Charity Support, Advice, Impact Measurement, Philanthropy Impact – NPC

Outcomes measurement is really about change

By Norman Blissett 8 January 2013

Measuring outcomes should be a simple business. After all it’s only about measuring performance. Athletes competing in track races know exactly their level of performance and relative standing. Their times and places in races, and therefore relative performance, are there for all to see. So why does measuring outcomes seem so difficult in comparison?

At Family Action, measuring and improving outcomes for our service users is one of our three strategic priorities. We’ve made considerable progress in measuring outcomes and demonstrating impact as our Building Bridges service evaluation shows.  It’s not been easy, and challenges still exist, but along the way we’ve learned a lot about what works and what doesn’t and used this to good effect. Here are some of the lessons learned.

Improving outcomes measurement is really about change. Usually it requires a significant change in practice to make it work.  Research by John Kotter in 1995 revealed only 30% of change programmes are successful. The biggest stumbling blocks are staff attitude and management behaviour. So, to measure outcomes, get better at change.

Leadership is fundamentally important. The right leadership behaviour focused on engaging people at an emotional level creates the right climate for this change. Work Foundation research on outstanding leadership provides good evidence for working on leadership behaviours at all levels as a route to improved performance.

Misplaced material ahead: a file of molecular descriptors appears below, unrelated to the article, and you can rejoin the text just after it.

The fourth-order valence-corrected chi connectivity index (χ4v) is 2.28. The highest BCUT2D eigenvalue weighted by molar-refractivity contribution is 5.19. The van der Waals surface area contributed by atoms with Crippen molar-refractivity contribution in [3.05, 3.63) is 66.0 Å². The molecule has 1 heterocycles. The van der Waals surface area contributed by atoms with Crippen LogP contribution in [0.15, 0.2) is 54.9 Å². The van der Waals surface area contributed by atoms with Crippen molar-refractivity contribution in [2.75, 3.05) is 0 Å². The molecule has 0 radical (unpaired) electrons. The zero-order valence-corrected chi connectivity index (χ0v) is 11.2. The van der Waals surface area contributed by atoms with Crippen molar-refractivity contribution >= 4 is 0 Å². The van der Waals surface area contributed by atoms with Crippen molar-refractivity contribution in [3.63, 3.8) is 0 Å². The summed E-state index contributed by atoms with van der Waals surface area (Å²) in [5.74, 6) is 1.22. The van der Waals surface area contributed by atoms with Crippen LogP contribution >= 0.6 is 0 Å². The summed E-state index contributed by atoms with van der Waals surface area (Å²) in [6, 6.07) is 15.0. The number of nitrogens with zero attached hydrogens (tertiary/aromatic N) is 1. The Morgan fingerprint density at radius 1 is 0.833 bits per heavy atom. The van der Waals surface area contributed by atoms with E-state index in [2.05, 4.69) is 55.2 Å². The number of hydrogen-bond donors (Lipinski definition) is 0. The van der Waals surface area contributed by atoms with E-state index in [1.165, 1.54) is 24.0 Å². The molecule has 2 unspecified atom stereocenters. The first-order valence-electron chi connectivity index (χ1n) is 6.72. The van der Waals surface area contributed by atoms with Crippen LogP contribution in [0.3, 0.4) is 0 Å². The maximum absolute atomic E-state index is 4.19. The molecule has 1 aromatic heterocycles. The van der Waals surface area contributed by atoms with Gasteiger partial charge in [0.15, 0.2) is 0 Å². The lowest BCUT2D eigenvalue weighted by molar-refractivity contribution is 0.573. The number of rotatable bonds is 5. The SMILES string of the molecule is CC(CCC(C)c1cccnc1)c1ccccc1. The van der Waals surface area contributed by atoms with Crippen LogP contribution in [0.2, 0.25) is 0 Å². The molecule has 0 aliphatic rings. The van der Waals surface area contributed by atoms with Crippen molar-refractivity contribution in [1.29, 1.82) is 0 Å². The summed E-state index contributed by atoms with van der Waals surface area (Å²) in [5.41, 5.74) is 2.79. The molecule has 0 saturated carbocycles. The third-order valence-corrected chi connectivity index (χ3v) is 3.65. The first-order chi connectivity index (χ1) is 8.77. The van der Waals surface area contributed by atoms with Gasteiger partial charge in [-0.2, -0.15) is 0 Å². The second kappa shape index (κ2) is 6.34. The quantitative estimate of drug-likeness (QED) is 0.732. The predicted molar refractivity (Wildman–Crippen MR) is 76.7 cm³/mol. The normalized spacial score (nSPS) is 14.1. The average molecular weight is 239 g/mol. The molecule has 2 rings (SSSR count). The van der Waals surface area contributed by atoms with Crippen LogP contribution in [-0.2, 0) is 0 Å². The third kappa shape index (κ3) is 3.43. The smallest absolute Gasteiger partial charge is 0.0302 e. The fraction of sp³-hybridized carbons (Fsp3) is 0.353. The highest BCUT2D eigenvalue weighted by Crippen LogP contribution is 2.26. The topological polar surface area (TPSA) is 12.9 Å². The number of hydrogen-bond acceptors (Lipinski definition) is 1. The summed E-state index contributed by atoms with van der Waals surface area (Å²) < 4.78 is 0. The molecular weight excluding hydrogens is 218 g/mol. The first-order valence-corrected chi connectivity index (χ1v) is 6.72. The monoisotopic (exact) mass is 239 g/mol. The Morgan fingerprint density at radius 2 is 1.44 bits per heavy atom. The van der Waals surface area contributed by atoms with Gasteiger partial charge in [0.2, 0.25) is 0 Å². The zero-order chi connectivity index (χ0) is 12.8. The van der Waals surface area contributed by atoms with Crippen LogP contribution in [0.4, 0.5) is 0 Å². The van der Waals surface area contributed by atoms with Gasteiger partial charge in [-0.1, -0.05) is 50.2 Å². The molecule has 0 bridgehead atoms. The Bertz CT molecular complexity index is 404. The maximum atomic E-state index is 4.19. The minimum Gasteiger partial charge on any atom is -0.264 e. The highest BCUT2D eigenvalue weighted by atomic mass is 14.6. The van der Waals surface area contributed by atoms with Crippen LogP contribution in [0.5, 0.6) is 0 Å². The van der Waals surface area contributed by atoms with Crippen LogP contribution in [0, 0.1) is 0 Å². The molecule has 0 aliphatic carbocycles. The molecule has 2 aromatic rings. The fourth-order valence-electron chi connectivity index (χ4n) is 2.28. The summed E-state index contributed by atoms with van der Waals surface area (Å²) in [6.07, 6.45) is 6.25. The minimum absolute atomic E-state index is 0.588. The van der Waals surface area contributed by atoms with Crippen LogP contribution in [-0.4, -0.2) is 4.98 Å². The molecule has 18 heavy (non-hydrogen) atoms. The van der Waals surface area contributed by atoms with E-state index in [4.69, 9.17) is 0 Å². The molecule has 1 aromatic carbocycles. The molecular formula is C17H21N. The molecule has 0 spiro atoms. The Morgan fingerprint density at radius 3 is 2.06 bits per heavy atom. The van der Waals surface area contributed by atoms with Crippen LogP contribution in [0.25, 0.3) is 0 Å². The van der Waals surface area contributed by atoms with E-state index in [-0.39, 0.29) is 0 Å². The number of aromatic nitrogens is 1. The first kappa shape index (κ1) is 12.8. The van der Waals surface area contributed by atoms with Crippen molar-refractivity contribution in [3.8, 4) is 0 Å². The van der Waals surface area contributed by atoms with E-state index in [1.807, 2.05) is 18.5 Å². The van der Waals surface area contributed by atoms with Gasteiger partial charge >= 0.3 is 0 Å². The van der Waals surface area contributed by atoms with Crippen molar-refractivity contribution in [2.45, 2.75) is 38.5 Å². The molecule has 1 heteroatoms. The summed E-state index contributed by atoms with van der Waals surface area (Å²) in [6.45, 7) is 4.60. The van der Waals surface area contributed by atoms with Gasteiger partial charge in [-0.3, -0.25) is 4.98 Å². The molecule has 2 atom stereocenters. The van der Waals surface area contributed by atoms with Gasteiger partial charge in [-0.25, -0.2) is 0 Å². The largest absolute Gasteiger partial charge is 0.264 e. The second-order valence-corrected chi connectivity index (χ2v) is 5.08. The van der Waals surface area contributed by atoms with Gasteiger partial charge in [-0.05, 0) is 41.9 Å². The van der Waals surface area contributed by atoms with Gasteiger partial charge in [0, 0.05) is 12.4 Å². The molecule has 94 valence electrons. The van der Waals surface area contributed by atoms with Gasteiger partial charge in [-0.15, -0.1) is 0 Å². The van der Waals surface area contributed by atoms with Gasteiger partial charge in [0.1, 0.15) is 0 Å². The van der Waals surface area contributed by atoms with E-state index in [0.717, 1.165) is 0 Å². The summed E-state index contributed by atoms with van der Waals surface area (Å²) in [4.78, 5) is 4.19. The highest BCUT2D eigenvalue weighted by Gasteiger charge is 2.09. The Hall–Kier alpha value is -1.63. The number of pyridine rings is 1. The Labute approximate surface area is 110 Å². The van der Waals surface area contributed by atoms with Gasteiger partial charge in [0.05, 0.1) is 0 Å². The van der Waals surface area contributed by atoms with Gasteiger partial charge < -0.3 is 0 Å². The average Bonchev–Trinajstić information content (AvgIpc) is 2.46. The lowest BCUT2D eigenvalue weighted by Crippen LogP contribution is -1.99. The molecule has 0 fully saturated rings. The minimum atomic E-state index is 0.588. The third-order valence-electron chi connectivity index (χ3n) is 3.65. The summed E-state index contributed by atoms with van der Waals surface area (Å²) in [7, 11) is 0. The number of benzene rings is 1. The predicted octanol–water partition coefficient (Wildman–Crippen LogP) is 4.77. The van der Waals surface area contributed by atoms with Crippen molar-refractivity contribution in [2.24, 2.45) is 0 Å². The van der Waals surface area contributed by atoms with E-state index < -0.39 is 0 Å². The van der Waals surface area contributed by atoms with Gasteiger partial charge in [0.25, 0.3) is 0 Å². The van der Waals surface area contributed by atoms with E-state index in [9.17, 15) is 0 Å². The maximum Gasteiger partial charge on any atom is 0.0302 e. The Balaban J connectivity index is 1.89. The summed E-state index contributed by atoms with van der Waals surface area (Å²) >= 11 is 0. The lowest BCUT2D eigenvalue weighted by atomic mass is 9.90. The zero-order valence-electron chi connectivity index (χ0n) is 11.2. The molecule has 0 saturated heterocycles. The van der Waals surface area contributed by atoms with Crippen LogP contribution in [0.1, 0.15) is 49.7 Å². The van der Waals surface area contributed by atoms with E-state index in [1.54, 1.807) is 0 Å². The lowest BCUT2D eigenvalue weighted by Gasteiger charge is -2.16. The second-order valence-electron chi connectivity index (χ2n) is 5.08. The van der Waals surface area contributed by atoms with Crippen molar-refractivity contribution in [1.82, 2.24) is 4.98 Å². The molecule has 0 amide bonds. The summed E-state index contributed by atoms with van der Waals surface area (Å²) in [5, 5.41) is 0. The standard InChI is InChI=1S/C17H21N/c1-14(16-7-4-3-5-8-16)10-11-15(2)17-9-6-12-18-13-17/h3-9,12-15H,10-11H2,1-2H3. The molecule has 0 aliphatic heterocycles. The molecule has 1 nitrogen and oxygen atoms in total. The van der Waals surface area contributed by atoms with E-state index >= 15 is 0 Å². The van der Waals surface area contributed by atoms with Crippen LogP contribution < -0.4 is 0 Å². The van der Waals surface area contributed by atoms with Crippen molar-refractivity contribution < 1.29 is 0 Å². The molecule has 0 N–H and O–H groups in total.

However often rational arguments are put forward for measuring outcomes, the fact is, people largely operate and respond at an emotional level. At Family Action people work because they have a powerful commitment to improving the lives of our service users. But they also want job security, to be better at their jobs and some want career opportunities. These are all emotional drivers that link to outcomes and provide levers that can be used in change programmes.  For example, demonstrating improved outcomes improves the likelihood of continued funding and people keeping their jobs.

Ultimately, though, it’s about numbers and performance. These are not the reasons why many people work for charities. Sometimes data, spreadsheets and KPIs are anathema to those who are in it to help others. Supporting people through the change can work particularly if you can find ways to connect people emotionally to the data. But this is also about a change in skills for staff and managers, which means changing our selection processes and development programmes. In future, all our managers will need to be numerate and analytical.

Data and performance don’t come easy to many charities. We need to get much better at this, though, or risk stagnation or even failure. Outcomes measurement needs to be seen as an essential management practice for charities.  This will require investment in and prioritisation of individual and organisational capabilities to succeed. Commissioners of services also need to recognise the value of evaluation. Charities on dwindling resources will find it hard to fund evaluation unless commissioners invest in this as part of service contracts.

Top track athletes improve their results through years of dedication, hard work, analysis of their performance and a deeply held emotional commitment to their goals that overcomes the challenges they face. Like outcomes measurement it is simple and difficult in equal measure.